Zurich to vote on improving naturalisation requirements

On Sunday, May 15th, Zurich voters will head to the polls to vote on making naturalisation easier for the estimated 350,000 foreigners who live there, along with three other canton-specific questions. Here's what you need to know.

Zurich voters will cast their ballots on easier naturalisation. Photo by ANDY MUELLER / EQ IMAGES / AFP
Zurich voters will cast their ballots on easier naturalisation. Photo by ANDY MUELLER / EQ IMAGES / AFP

Sunday, May 15th, sees the latest round of Swiss referenda. 

On a federal level, three questions are up for consideration: Netflix and streaming, organ donation rules and Frontex. More information on these votes are available at the following links. 

READ MORE: What is the ‘Netflix vote’ and how could it change TV in Switzerland?

EXPLAINED: What Switzerland’s ‘organ donation’ vote means for you

Frontex: How Switzerland’s ‘border vote’ on May 15th could impact travel

There are also dozens of referendum questions being asked at a cantonal level all across the country. 

What is on the ballot in Zurich on May 15th?

In addition to the above federal votes, there will be several other issues put to the voters in the canton of Zurich on Sunday. 

Perhaps the most relevant for Local readers is the referendum on improving the naturalisation process, including making the system uniform across each of the canton’s 162 municipalities. 

Detailed information is available at the following link. 

EXPLAINED: How Zurich wants to make naturalisation easier

Zurich voters will also decide on lowering the voting age from 18 to 16. 

This would make it only the second canton to have lowered the voting age from 18 to 16, following on from Glarus, who did so in 2007. 

Referendum: Zurich to vote on lower voting age

Another question for voters to consider is putting the commitment to curb climate change in the cantonal constitution. 

According to the Zurich government “the planned new constitutional article defines the goal of greenhouse gas neutrality, or “net zero” for short.”

“It gives the canton and the municipalities a binding mandate to work towards limiting climate change and its effects. It also defines the fields of action for measures and creates the basis for the promotion of suitable technologies, materials and processes.”

The fourth question for Zurich voters to consider looks to expand parental leave. 

Currently, mothers are entitled to 14 weeks maternity leave and fathers two weeks in Switzerland. 

Under the Zurich plan, both parents would be entitled to 18 weeks of parental leave, provided they live in the canton of Zurich.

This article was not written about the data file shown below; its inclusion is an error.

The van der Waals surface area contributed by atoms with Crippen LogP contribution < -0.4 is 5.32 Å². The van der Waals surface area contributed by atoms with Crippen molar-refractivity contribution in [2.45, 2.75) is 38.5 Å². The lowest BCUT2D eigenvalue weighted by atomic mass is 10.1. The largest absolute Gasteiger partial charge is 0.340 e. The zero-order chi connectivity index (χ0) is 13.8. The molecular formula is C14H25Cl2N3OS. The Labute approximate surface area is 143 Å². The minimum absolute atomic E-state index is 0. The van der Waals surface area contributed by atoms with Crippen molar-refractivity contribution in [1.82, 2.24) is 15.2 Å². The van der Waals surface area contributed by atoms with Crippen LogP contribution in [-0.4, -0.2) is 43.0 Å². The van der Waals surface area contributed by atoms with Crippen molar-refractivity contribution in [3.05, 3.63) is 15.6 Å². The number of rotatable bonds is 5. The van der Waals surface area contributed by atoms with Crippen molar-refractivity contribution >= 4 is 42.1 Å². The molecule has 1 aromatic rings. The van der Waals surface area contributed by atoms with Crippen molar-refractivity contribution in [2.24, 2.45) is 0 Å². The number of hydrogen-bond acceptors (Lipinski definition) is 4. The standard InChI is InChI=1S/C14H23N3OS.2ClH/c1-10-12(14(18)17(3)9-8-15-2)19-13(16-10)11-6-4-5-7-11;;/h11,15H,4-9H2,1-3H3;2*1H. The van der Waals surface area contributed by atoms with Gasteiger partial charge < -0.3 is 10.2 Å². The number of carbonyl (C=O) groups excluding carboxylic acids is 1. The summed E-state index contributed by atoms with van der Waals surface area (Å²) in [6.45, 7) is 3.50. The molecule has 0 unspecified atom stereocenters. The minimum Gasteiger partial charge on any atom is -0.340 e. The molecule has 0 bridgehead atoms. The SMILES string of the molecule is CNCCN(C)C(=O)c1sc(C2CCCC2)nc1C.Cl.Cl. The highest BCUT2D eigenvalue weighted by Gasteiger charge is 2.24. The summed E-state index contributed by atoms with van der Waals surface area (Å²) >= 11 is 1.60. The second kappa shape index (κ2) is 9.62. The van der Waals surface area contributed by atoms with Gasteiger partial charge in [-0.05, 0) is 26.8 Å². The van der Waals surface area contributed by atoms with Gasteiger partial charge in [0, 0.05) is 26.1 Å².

Parents who work in Zurich but do not live in Zurich will be entitled to 14 weeks each, rather than 18. 

The plan will be funded by additional employer and employee contributions. 

More information about all of the questions can be found here (in German). 

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Zurich mandates organic food for hospitals, schools and cafeterias

Hospitals, schools, canteens and a range of other venues in Zurich will need to ensure the majority of their food is organic, after the council passed an initiative.

Zurich mandates organic food for hospitals, schools and cafeterias

The initiative, passed on Wednesday by 71 votes to 41, stipulates that at least 50 percent of the offerings must be organic. 

It applies to retirement and care centres, hospitals, day care centres, schools, canteens and cafeterias. 

QUIZ: Would you pass Zurich’s Swiss citizenship test?

Environment and Health Director Andreas Hauri acknowledged that there may be some problems in converting over to organic food, but said he was “convinced we can still increase the proportion”. 

The city said it will now begin to examine how it can boost the proportion of organic foods to the required levels. 

The city’s nutrition strategy already calls for a greater amount of food from the surrounding region, but had previously been silent on the amount of organic food that should be included. 

While the initiative passed, there was some opposition from the right-wing Swiss People’s Party (SVP). 

The SVP said the change was “far removed from decency and reality”, arguing that it sent the wrong signals to developing countries. 

READ MORE: Will Switzerland be able to feed itself in the future?

The initiative is “an affront to people in poor countries who do not know how to feed themselves” said the SVP’s Johann Widmer. 

The Free Democratic Party (FDP) also opposed the change, saying it was unclear how the new standards would be implemented. 

Martina Zürcher asked how the 50 percent requirement should be measured. 

“In kilograms? In francs?” she said.